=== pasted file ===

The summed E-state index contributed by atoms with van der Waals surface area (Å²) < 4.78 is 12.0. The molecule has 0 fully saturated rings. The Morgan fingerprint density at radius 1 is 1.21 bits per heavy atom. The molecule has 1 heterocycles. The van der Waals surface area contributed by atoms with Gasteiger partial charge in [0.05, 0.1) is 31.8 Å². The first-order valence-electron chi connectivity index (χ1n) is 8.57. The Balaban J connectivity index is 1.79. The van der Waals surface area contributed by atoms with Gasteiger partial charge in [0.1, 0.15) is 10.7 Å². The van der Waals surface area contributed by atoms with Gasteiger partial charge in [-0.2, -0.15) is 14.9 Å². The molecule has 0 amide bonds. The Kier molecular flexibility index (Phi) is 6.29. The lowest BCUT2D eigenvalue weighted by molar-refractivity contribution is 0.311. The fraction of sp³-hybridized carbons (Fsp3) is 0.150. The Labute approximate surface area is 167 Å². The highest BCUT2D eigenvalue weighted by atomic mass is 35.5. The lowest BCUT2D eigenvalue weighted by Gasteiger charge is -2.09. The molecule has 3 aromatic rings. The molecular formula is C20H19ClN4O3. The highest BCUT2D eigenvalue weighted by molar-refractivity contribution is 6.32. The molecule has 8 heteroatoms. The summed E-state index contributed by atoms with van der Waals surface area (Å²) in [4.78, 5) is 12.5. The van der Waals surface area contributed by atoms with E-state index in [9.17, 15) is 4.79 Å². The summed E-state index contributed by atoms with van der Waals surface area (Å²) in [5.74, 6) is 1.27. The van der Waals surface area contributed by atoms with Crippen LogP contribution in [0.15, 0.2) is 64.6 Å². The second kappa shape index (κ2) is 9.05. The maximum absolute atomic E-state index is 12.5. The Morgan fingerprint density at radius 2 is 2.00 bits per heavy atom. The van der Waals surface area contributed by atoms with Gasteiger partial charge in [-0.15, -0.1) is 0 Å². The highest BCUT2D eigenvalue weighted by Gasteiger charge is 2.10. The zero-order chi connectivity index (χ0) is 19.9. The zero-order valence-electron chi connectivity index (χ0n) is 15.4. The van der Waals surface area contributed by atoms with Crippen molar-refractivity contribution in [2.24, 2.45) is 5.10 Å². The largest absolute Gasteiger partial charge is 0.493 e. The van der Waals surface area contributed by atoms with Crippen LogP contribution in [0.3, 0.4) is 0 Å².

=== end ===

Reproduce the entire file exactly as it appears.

The summed E-state index contributed by atoms with van der Waals surface area (Å²) < 4.78 is 12.0. The molecule has 0 fully saturated rings. The Morgan fingerprint density at radius 1 is 1.21 bits per heavy atom. The molecule has 1 heterocycles. The van der Waals surface area contributed by atoms with Gasteiger partial charge in [0.05, 0.1) is 31.8 Å². The first-order valence-electron chi connectivity index (χ1n) is 8.57. The Balaban J connectivity index is 1.79. The van der Waals surface area contributed by atoms with Gasteiger partial charge in [0.1, 0.15) is 10.7 Å². The van der Waals surface area contributed by atoms with Gasteiger partial charge in [-0.2, -0.15) is 14.9 Å². The molecule has 0 amide bonds. The Kier molecular flexibility index (Phi) is 6.29. The lowest BCUT2D eigenvalue weighted by molar-refractivity contribution is 0.311. The fraction of sp³-hybridized carbons (Fsp3) is 0.150. The Labute approximate surface area is 167 Å². The highest BCUT2D eigenvalue weighted by atomic mass is 35.5. The lowest BCUT2D eigenvalue weighted by Gasteiger charge is -2.09. The molecule has 3 aromatic rings. The molecular formula is C20H19ClN4O3. The highest BCUT2D eigenvalue weighted by molar-refractivity contribution is 6.32. The molecule has 8 heteroatoms. The summed E-state index contributed by atoms with van der Waals surface area (Å²) in [4.78, 5) is 12.5. The van der Waals surface area contributed by atoms with E-state index in [9.17, 15) is 4.79 Å². The summed E-state index contributed by atoms with van der Waals surface area (Å²) in [5.74, 6) is 1.27. The van der Waals surface area contributed by atoms with Crippen LogP contribution in [0.15, 0.2) is 64.6 Å². The second kappa shape index (κ2) is 9.05. The maximum absolute atomic E-state index is 12.5. The Morgan fingerprint density at radius 2 is 2.00 bits per heavy atom. The van der Waals surface area contributed by atoms with Gasteiger partial charge in [-0.15, -0.1) is 0 Å². The highest BCUT2D eigenvalue weighted by Gasteiger charge is 2.10. The zero-order chi connectivity index (χ0) is 19.9. The zero-order valence-electron chi connectivity index (χ0n) is 15.4. The van der Waals surface area contributed by atoms with Crippen molar-refractivity contribution in [2.24, 2.45) is 5.10 Å². The largest absolute Gasteiger partial charge is 0.493 e. The van der Waals surface area contributed by atoms with Crippen LogP contribution in [0.3, 0.4) is 0 Å².